On May 26, the Chicago City Council voted in favor of one Wal-Mart construction proposal but against another, approving on a 32- 15 vote a store for the west side Austin neighborhood but rejecting by a single vote a store for the south side Chatham neighborhood.
“Somebody’s out there waiting on that first opportunity, ” said Ald. Emma Mitts (37th Ward) about gaining the Wal-Mart store for her neighborhood. Reported the Chicago Sun-Times, “residents of her West Side ward are crying out for jobs and shopping choices.”
Politics killed the proposal for the south side Wal-Mart. “To the extent that I did not come to my colleagues and ask them for their individual support, I have apologized for that,” said Ald. Howard Brookins (21st Ward) after his defeat. Ald. Ed Burke (14th Ward), powerful chairman of the council’s finance committee, was quick to give Wal-Mart a second chance by re-referring the request to the Zoning Committee.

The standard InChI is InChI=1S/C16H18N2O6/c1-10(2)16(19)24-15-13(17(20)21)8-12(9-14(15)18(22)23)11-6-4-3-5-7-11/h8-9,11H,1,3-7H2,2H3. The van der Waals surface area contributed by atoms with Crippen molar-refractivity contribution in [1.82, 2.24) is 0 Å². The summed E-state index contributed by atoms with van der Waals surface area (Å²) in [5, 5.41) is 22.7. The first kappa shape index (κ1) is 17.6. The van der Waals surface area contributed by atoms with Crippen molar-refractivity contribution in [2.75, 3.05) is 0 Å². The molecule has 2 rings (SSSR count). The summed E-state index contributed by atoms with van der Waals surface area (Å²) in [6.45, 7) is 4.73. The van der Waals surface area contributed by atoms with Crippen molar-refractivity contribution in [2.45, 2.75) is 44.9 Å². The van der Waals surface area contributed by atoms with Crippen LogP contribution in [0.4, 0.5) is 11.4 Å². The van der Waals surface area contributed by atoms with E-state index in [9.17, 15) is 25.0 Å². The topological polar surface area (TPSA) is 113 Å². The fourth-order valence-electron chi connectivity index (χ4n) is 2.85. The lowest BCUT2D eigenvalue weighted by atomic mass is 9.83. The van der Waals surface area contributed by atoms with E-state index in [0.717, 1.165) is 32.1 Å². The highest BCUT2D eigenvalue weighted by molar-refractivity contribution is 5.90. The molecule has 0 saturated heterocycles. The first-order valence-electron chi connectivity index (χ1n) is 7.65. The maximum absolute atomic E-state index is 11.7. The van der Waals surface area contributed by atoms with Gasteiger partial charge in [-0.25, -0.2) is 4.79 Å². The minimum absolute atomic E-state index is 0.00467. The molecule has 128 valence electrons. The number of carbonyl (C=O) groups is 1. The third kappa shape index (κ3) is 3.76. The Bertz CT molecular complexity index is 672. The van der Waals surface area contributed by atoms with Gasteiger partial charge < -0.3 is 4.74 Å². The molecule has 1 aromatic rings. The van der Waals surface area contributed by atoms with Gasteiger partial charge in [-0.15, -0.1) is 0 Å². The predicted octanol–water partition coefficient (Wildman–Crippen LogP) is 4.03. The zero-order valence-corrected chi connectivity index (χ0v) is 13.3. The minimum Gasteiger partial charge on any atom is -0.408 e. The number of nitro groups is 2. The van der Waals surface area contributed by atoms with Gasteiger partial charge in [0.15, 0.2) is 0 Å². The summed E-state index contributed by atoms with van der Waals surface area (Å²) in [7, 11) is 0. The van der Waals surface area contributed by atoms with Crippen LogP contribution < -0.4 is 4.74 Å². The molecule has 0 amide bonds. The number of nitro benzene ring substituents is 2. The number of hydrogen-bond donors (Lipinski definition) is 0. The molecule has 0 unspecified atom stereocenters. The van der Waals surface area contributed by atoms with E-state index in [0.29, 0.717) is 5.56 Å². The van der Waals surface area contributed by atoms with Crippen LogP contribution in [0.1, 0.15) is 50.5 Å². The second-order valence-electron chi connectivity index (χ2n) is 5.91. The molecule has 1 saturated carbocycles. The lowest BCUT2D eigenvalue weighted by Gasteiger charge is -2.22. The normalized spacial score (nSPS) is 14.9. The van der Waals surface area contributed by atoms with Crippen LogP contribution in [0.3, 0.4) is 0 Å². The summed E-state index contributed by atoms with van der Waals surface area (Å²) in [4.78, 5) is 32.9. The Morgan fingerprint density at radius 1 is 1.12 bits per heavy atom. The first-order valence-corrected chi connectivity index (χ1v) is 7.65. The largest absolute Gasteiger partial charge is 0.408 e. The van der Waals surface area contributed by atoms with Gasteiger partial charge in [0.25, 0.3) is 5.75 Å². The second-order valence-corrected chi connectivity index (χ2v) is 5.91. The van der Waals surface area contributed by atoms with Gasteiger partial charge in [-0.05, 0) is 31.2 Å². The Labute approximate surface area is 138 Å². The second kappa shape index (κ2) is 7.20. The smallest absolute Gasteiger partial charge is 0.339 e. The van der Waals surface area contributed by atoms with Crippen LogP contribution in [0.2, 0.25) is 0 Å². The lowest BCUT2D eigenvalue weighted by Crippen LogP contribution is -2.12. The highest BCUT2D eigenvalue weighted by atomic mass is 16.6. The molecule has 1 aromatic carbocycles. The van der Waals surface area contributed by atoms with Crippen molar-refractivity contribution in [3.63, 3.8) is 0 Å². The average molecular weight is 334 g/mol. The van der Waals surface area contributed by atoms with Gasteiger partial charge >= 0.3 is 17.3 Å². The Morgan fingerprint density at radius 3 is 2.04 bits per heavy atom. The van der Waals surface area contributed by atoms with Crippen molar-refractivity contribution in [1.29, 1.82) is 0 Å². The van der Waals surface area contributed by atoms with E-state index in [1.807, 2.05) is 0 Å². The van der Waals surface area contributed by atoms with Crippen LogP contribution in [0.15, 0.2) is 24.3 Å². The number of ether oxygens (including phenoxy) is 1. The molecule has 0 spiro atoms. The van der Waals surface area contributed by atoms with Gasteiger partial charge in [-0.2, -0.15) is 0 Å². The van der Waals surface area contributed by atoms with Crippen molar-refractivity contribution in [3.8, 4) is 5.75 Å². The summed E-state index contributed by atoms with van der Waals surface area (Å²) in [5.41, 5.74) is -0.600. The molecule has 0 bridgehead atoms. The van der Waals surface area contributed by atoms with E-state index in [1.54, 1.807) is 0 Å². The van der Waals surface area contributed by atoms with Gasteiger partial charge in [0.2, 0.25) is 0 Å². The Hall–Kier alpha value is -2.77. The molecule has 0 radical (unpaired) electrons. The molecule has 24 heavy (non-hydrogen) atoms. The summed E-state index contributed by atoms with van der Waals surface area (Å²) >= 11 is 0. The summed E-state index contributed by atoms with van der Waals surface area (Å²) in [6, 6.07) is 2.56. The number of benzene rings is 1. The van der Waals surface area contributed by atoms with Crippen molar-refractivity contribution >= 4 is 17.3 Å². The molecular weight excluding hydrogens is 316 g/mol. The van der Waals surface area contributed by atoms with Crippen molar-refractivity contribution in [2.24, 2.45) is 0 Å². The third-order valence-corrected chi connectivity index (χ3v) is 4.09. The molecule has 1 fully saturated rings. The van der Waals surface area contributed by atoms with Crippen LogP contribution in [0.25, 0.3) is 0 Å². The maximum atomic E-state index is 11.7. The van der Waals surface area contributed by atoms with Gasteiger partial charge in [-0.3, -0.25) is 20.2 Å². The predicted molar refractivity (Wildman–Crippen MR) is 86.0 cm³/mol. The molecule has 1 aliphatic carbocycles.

Noted Brookins, “It’s a temporary setback. It goes back to committee and we start all over. It’s not dead.”
Protestors jammed the second floor of City Hall before the Wal-Mart vote, demanding the company offer its employees a living wage.
Mitts responded to the protestors, “I started out at $4 a day–not an hour. I had an opportunity to keep elevating. … Those are opportunities you keep grabbing hold of in life.”
John Skorburg is managing editor of Budget & Tax News. His email address is [email protected].